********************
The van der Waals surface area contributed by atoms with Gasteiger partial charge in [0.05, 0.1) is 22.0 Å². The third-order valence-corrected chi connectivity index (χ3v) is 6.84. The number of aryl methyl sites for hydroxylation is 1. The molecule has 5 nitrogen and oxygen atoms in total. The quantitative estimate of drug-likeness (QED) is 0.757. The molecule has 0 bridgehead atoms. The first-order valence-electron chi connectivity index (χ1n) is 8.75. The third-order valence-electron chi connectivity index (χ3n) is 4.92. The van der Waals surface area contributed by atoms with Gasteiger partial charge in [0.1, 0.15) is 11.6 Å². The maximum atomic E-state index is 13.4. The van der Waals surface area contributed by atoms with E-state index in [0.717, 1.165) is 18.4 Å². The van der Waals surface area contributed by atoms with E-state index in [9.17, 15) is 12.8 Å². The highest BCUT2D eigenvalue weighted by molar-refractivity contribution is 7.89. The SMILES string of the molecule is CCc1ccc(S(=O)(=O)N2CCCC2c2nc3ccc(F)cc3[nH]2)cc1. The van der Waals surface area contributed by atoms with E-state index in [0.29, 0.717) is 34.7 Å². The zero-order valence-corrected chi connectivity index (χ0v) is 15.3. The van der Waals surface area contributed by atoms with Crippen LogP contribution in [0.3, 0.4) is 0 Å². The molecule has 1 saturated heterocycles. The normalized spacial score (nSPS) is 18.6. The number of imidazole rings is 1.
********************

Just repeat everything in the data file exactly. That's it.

The van der Waals surface area contributed by atoms with Gasteiger partial charge in [0.05, 0.1) is 22.0 Å². The third-order valence-corrected chi connectivity index (χ3v) is 6.84. The number of aryl methyl sites for hydroxylation is 1. The molecule has 5 nitrogen and oxygen atoms in total. The quantitative estimate of drug-likeness (QED) is 0.757. The molecule has 0 bridgehead atoms. The first-order valence-electron chi connectivity index (χ1n) is 8.75. The third-order valence-electron chi connectivity index (χ3n) is 4.92. The van der Waals surface area contributed by atoms with Gasteiger partial charge in [0.1, 0.15) is 11.6 Å². The maximum atomic E-state index is 13.4. The van der Waals surface area contributed by atoms with E-state index in [0.717, 1.165) is 18.4 Å². The van der Waals surface area contributed by atoms with E-state index in [9.17, 15) is 12.8 Å². The highest BCUT2D eigenvalue weighted by molar-refractivity contribution is 7.89. The SMILES string of the molecule is CCc1ccc(S(=O)(=O)N2CCCC2c2nc3ccc(F)cc3[nH]2)cc1. The van der Waals surface area contributed by atoms with E-state index in [0.29, 0.717) is 34.7 Å². The zero-order valence-corrected chi connectivity index (χ0v) is 15.3. The van der Waals surface area contributed by atoms with Crippen LogP contribution in [0.3, 0.4) is 0 Å². The molecule has 1 saturated heterocycles. The normalized spacial score (nSPS) is 18.6. The number of imidazole rings is 1.